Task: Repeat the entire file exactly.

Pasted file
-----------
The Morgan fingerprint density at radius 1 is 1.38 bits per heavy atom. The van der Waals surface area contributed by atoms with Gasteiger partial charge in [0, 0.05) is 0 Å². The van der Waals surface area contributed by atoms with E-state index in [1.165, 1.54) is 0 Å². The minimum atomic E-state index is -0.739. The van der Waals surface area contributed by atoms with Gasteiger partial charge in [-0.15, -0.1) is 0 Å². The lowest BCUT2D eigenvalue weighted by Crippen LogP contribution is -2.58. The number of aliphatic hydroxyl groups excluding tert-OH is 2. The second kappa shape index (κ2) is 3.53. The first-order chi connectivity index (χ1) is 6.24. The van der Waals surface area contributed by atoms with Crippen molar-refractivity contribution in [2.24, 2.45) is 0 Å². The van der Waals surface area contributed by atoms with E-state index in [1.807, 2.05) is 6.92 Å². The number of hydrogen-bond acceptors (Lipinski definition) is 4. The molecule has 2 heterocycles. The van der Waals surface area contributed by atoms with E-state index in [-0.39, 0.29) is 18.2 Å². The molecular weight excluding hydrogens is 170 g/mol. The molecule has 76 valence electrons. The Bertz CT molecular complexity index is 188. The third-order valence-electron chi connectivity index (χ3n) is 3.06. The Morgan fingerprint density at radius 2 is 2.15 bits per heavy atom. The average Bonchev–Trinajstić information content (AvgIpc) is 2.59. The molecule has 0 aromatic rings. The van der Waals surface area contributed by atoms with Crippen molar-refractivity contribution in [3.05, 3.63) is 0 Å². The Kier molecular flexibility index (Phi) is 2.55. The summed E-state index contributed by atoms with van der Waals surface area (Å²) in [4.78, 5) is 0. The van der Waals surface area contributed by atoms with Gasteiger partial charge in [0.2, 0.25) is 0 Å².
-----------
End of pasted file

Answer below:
The Morgan fingerprint density at radius 1 is 1.38 bits per heavy atom. The van der Waals surface area contributed by atoms with Gasteiger partial charge in [0, 0.05) is 0 Å². The van der Waals surface area contributed by atoms with E-state index in [1.165, 1.54) is 0 Å². The minimum atomic E-state index is -0.739. The van der Waals surface area contributed by atoms with Gasteiger partial charge in [-0.15, -0.1) is 0 Å². The lowest BCUT2D eigenvalue weighted by Crippen LogP contribution is -2.58. The number of aliphatic hydroxyl groups excluding tert-OH is 2. The second kappa shape index (κ2) is 3.53. The first-order chi connectivity index (χ1) is 6.24. The van der Waals surface area contributed by atoms with Crippen molar-refractivity contribution in [2.24, 2.45) is 0 Å². The van der Waals surface area contributed by atoms with E-state index in [1.807, 2.05) is 6.92 Å². The number of hydrogen-bond acceptors (Lipinski definition) is 4. The molecule has 2 heterocycles. The van der Waals surface area contributed by atoms with E-state index in [-0.39, 0.29) is 18.2 Å². The molecular weight excluding hydrogens is 170 g/mol. The molecule has 76 valence electrons. The Bertz CT molecular complexity index is 188. The third-order valence-electron chi connectivity index (χ3n) is 3.06. The Morgan fingerprint density at radius 2 is 2.15 bits per heavy atom. The average Bonchev–Trinajstić information content (AvgIpc) is 2.59. The molecule has 0 aromatic rings. The van der Waals surface area contributed by atoms with Crippen molar-refractivity contribution in [3.05, 3.63) is 0 Å². The Kier molecular flexibility index (Phi) is 2.55. The summed E-state index contributed by atoms with van der Waals surface area (Å²) in [4.78, 5) is 0. The van der Waals surface area contributed by atoms with Gasteiger partial charge in [0.2, 0.25) is 0 Å².